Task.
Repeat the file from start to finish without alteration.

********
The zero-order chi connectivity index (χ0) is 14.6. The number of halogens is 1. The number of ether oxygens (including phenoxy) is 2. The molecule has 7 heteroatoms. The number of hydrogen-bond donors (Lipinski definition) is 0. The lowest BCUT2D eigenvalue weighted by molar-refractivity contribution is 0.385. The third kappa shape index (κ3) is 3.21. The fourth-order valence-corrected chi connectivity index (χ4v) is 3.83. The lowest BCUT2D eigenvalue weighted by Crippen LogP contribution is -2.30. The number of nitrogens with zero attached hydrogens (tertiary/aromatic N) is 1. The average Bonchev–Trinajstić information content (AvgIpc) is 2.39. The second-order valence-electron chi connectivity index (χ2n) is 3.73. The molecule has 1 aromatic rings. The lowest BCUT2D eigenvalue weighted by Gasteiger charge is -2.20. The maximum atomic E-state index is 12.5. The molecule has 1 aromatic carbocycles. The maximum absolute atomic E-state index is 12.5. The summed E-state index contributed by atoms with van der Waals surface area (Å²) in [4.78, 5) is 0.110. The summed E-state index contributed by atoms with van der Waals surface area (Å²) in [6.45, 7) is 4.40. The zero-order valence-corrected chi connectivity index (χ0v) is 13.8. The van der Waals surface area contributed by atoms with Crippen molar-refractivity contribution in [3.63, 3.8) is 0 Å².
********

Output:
The zero-order chi connectivity index (χ0) is 14.6. The number of halogens is 1. The number of ether oxygens (including phenoxy) is 2. The molecule has 7 heteroatoms. The number of hydrogen-bond donors (Lipinski definition) is 0. The lowest BCUT2D eigenvalue weighted by molar-refractivity contribution is 0.385. The third kappa shape index (κ3) is 3.21. The fourth-order valence-corrected chi connectivity index (χ4v) is 3.83. The lowest BCUT2D eigenvalue weighted by Crippen LogP contribution is -2.30. The number of nitrogens with zero attached hydrogens (tertiary/aromatic N) is 1. The average Bonchev–Trinajstić information content (AvgIpc) is 2.39. The second-order valence-electron chi connectivity index (χ2n) is 3.73. The molecule has 1 aromatic rings. The lowest BCUT2D eigenvalue weighted by Gasteiger charge is -2.20. The maximum atomic E-state index is 12.5. The molecule has 1 aromatic carbocycles. The maximum absolute atomic E-state index is 12.5. The summed E-state index contributed by atoms with van der Waals surface area (Å²) in [4.78, 5) is 0.110. The summed E-state index contributed by atoms with van der Waals surface area (Å²) in [6.45, 7) is 4.40. The zero-order valence-corrected chi connectivity index (χ0v) is 13.8. The van der Waals surface area contributed by atoms with Crippen molar-refractivity contribution in [3.63, 3.8) is 0 Å².